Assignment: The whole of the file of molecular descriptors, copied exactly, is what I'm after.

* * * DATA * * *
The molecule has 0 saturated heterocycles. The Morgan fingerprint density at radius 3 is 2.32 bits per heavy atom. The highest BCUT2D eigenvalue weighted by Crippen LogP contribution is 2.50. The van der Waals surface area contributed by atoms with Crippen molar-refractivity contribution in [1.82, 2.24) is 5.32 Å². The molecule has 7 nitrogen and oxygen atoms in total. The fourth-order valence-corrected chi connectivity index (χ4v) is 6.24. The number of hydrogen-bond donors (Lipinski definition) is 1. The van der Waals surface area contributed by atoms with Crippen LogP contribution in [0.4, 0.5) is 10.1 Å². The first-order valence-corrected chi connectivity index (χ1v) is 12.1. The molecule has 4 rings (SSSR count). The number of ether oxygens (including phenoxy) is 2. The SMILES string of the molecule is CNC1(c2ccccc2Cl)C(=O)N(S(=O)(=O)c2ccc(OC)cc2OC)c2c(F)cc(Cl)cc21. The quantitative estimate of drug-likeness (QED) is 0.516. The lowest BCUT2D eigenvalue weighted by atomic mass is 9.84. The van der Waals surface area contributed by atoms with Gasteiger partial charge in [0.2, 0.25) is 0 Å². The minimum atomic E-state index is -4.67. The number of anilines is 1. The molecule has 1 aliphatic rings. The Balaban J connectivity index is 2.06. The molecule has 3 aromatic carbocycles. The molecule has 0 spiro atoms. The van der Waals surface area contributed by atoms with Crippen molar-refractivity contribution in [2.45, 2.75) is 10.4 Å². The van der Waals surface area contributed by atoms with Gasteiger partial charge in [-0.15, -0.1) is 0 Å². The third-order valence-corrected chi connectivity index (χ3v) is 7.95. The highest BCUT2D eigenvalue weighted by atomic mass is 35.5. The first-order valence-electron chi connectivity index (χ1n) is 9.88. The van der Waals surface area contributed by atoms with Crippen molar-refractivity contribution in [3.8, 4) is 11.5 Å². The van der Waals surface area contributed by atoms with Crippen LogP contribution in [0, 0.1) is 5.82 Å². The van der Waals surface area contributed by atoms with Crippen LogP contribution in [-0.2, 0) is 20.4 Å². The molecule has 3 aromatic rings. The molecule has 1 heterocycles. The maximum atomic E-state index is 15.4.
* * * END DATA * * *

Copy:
The molecule has 0 saturated heterocycles. The Morgan fingerprint density at radius 3 is 2.32 bits per heavy atom. The highest BCUT2D eigenvalue weighted by Crippen LogP contribution is 2.50. The van der Waals surface area contributed by atoms with Crippen molar-refractivity contribution in [1.82, 2.24) is 5.32 Å². The molecule has 7 nitrogen and oxygen atoms in total. The fourth-order valence-corrected chi connectivity index (χ4v) is 6.24. The number of hydrogen-bond donors (Lipinski definition) is 1. The van der Waals surface area contributed by atoms with Crippen LogP contribution in [0.4, 0.5) is 10.1 Å². The first-order valence-corrected chi connectivity index (χ1v) is 12.1. The molecule has 4 rings (SSSR count). The number of ether oxygens (including phenoxy) is 2. The SMILES string of the molecule is CNC1(c2ccccc2Cl)C(=O)N(S(=O)(=O)c2ccc(OC)cc2OC)c2c(F)cc(Cl)cc21. The quantitative estimate of drug-likeness (QED) is 0.516. The lowest BCUT2D eigenvalue weighted by atomic mass is 9.84. The van der Waals surface area contributed by atoms with Gasteiger partial charge in [0.2, 0.25) is 0 Å². The minimum atomic E-state index is -4.67. The number of anilines is 1. The molecule has 1 aliphatic rings. The Balaban J connectivity index is 2.06. The molecule has 3 aromatic carbocycles. The molecule has 0 spiro atoms. The van der Waals surface area contributed by atoms with Crippen molar-refractivity contribution in [2.45, 2.75) is 10.4 Å². The van der Waals surface area contributed by atoms with Gasteiger partial charge in [-0.15, -0.1) is 0 Å². The third-order valence-corrected chi connectivity index (χ3v) is 7.95. The highest BCUT2D eigenvalue weighted by atomic mass is 35.5. The first-order valence-electron chi connectivity index (χ1n) is 9.88. The van der Waals surface area contributed by atoms with Crippen molar-refractivity contribution in [3.8, 4) is 11.5 Å². The van der Waals surface area contributed by atoms with Crippen LogP contribution in [0, 0.1) is 5.82 Å². The van der Waals surface area contributed by atoms with Crippen LogP contribution in [-0.2, 0) is 20.4 Å². The molecule has 3 aromatic rings. The molecule has 1 heterocycles. The maximum atomic E-state index is 15.4.